> Dave Wyland

      My own view is that a college should focus on teaching engineers how
      to define problems (think). Once a problem is well defined then the
      solution becomes a matter of execution. It is the role of a business
      to define how to "do" things, and to get it done.

      I don't want drones coming of universities that can only function if
      everything is defined in terms of rigid process. Innovation is about
      thinking about problems from new perspectives, finding new solutions,
      and bringing them to market.

    • KM6VV
      Hi Peter, ... That would be much appreciated! ... That s right, it s like Pascal. I remember now. I think I ran across it on the Turbocnc list. Turbocnc is
      Message 274 of 274 , Feb 15, 2009
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        Hi Peter,

        Peter Balch wrote:
        > Alan
        > OK, that would work. As I say, I'm very happy to give away all my
        > documentation of the interface. Only a couple of people have ever asked for
        > more info as though they were doing something technical.
        > I'll send you some stuff.

        That would be much appreciated!

        >>Well, not THAT hard to handle text in C! Don't know much about Delphi,
        >>something like BASIC, as I recall.

        That's right, it's like Pascal. I remember now. I think I ran across
        it on the Turbocnc list. Turbocnc is written in Pascal. No intent to
        start a flame war!

        > Wow! Prepare to duck. Expect to get flamed if you say things like that near
        > a Delphi fan. Delphi Pascal is about equivalent to C++ but with a very much
        > cleaner syntax and with much stronger typing. So bugs that can have you
        > stumped for an hour in C++ are either caught by the compiler or actually
        > impossible to write in the first place. Anything you can do in C, you can do
        > in Delphi - and write it faster. The code it produces is around 10% faster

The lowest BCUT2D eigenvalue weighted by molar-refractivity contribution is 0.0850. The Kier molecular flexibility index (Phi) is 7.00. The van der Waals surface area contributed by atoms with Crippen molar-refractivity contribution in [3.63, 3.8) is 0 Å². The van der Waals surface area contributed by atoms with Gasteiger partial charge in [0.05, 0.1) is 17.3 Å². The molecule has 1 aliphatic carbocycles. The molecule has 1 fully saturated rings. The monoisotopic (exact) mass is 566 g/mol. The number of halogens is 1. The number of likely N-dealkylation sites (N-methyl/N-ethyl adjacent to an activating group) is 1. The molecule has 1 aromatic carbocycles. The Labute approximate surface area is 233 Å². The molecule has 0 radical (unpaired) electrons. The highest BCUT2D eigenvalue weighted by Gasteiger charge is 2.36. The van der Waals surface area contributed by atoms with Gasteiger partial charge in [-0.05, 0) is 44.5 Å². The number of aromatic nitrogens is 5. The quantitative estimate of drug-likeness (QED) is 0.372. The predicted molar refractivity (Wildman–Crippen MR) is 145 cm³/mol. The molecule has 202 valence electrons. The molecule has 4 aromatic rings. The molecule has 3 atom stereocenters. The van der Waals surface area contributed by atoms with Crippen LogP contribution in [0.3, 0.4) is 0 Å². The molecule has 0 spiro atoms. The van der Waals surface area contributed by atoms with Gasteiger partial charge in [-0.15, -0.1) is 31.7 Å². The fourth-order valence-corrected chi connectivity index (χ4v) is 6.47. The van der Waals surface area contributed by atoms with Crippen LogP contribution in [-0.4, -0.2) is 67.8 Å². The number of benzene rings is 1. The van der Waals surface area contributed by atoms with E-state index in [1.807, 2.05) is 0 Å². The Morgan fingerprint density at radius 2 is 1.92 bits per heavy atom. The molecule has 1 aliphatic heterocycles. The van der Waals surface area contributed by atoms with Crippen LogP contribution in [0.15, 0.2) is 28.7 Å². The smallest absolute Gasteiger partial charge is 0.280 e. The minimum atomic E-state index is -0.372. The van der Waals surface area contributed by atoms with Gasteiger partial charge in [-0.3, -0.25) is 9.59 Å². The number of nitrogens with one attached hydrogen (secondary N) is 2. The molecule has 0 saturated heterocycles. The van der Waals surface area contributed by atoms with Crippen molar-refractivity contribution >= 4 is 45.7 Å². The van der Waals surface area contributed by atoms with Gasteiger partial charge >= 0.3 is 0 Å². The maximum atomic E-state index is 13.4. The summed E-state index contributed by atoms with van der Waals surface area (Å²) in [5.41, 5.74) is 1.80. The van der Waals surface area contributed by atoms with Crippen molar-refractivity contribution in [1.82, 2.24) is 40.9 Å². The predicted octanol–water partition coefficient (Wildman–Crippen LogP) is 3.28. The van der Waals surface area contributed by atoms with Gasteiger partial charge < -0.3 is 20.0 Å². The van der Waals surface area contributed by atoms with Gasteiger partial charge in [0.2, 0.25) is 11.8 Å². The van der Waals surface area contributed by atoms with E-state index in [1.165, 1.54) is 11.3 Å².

> than that produced by a C++ compiler even though all the run-time bounds
        > checking and the like is turned on. That surprises C programmers who believe
        > that, because C is lower-level than Pascal, it must produce faster code. In
        > fact, because Pascal was designed to be easy to compile, it's easier to
        > optimise. As for strings, since version 4, strings can be any length and are
        > kept on a heap with automatic garbage collection (along with other variable
        > length arrays). So you never have to worry about allocating buffers or
        > memory leaks. The Delphi SDK is so much faster and slicker than any C SDK
        > I've used. I reckon I can write apps for around 50% to 70% of what it would
        > cost in C++.

        Seems like it was hard to find a copy from Borland to compile Turbocnc
        with at the time. I'm used to C, like a pair of old shoes.

        > (I'm writing C, C++ and Obj-C just now on a Mac for the iPhone and it's
        > absolutely horrid having to worry about all that memory nonsense - the
        > compiler should do it for me. BTW There was a suggestion a month or so ago
        > that perhaps an iPhone or iPod Touch would be good as a robot's brain.
        > Forget it. The SDK is dreadful. But, much worse, getting an app that you've
        > written on your own Mac onto your own iPhone is fantastically complex,
        > unreliable and you have to pay Apple $99 for the priviledge to do so. Forums
        > and blogs are full of developers tearing their hair out trying to get
        > Apple's byzantine systems to work so they can actually run their own code on
        > their own phone. Wait for Google's Android OS.)
        > All the best.
        > Peter

        I don't have any experience with Mac or Apple's, and my phone is a very
        simple device. I think I'll stick to some of Microchip's offerings for
        my 'bots.

        Best regards,

        Alan KM6VV